Thank you, Mr. Chairman.
I am pleased to examine the bill I have introduced, Bill C-291, An Act to amend the Immigration and Refugee Protection Act (coming into force of sections 110, 111 and 171).
At the outset, I would like to recall the text of the motion.
Whereas: The Refugee Appeal Division is included in the Immigration and Refugee Protection Act; Parliament has passed the Immigration and Refugee Protection Act and can therefore expect that it be implemented; and The House of Commons and parliamentarians have a right to expect that the Government of Canada will honour its commitments; The Standing Committee on Citizenship and Immigration requests that the Minister of Citizenship and Immigration implement the Refugee Appeal Division without delay.
That motion was unanimously agreed to by this committee, the House of Commons Standing Committee on Citizenship and Immigration, on December 14, 2004. Nearly five years ago, the four political parties around the table believed that the Refugee Appeal Division should be implemented without delay. I am convinced—and this is my greatest wish—that the same political parties meeting here today will consider that five years of waiting is much too long when they believe that something should be implemented without delay. Bill C-291 must be passed soon.
In the House, I have had occasion to name a number of organizations that formally supported this bill. I won't name them all again, but I would like to single out a number of organizations that themselves represent a number more, or that represent a number of people. They are as follows: Amnesty International, the Quebec Immigration Lawyers Association, the Barreau du Québec, the Canadian Bar Association, the Canadian Council for Refugees, the Fédération des femmes du Québec and the Table de concertation des organismes au service des personnes réfugiées et immigrantes.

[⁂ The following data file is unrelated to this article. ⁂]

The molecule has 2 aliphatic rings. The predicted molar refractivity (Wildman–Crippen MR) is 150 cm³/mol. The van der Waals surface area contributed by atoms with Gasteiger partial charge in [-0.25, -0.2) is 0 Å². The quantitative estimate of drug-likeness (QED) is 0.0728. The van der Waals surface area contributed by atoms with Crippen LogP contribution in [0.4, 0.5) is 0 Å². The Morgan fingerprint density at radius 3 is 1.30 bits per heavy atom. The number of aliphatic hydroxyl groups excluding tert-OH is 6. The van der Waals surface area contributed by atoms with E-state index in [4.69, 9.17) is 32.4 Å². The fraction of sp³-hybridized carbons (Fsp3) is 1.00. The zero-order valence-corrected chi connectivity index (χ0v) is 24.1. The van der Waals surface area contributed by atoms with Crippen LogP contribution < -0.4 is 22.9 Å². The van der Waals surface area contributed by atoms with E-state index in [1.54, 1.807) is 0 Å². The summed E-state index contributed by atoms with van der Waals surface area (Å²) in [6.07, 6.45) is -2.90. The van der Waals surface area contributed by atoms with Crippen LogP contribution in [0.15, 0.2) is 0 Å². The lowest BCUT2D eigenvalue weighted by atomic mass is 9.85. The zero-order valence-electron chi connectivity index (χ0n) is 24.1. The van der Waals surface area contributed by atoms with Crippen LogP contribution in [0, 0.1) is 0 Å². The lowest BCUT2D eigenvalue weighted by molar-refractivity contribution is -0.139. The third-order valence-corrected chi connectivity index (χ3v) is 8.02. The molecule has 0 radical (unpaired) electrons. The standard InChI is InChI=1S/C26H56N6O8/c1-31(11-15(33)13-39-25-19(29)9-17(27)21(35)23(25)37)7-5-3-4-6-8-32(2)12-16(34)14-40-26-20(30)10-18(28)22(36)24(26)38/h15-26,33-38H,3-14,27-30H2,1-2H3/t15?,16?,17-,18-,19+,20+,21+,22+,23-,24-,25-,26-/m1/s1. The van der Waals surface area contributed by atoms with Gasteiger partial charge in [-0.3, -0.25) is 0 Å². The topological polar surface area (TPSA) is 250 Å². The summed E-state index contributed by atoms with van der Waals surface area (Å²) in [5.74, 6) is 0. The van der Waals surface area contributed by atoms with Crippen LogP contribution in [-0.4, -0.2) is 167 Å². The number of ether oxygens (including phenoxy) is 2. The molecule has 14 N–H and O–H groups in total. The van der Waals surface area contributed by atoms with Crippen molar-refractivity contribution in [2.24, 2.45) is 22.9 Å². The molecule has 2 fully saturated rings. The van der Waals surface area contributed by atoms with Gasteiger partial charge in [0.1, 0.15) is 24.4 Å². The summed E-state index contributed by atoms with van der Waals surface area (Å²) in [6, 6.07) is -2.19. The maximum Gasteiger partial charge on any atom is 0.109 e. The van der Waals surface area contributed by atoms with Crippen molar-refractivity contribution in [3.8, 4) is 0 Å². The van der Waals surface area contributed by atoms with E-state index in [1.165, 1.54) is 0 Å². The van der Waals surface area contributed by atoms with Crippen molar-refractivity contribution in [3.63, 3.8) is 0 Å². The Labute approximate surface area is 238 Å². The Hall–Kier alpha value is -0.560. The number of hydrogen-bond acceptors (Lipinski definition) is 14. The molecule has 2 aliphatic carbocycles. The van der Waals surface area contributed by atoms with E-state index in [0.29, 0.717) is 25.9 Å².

Bill C-291 has received the widespread, not to say unanimous approval of the organizations involved in the advocacy of immigrant and refugee rights and from the legal community.
The reasons for this bill are very simple and can be divided into two categories. The first category concerns natural justice. The second is important for reasons of efficiency.
I'll start with the issue of natural justice. As you are no doubt aware, Mr. Chairman, in our Canadian legal system, it is still possible to appeal from court decisions. The same is true in the case of crimes and much less serious disputes, that is to say the consequences of which for individuals are much less significant than the consequences related to deportation to the country of origin of a person who seeks asylum in Canada because his life is in danger.
And yet there is currently no opportunity to file an appeal on the merits with the Refugee Appeal Division. These are decisions that may have serious consequences for the lives of individuals. These individuals may be sent to torture or even death. If provision is made for appeals to be instituted in cases where the lives of individuals are not threatened, it should be possible to do the same in these cases.
This is a matter of natural justice, and there must be an end to the arbitrary attitude that currently reigns. Arbitrariness arises in any organization composed of human beings. Human beings inevitably make mistakes and are not perfect. That is why our justice system provides for the possibility of appeal.
Although this is not true of the majority of board members, there are some who are simply incompetent. This may be seen from the refusal rates of some, which approach 100%. One seriously wonders whether some are not simply racist.
I would like to encourage members to do the following simulation in their heads. Imagine you are appearing before a judge—and I hope you never will—because a charge has been laid against you, and you learn that this judge convicts 98% of the individuals who appear before him. You inevitably think that this is all a masquerade, that you have no chance. And yet we tolerate that for refugees.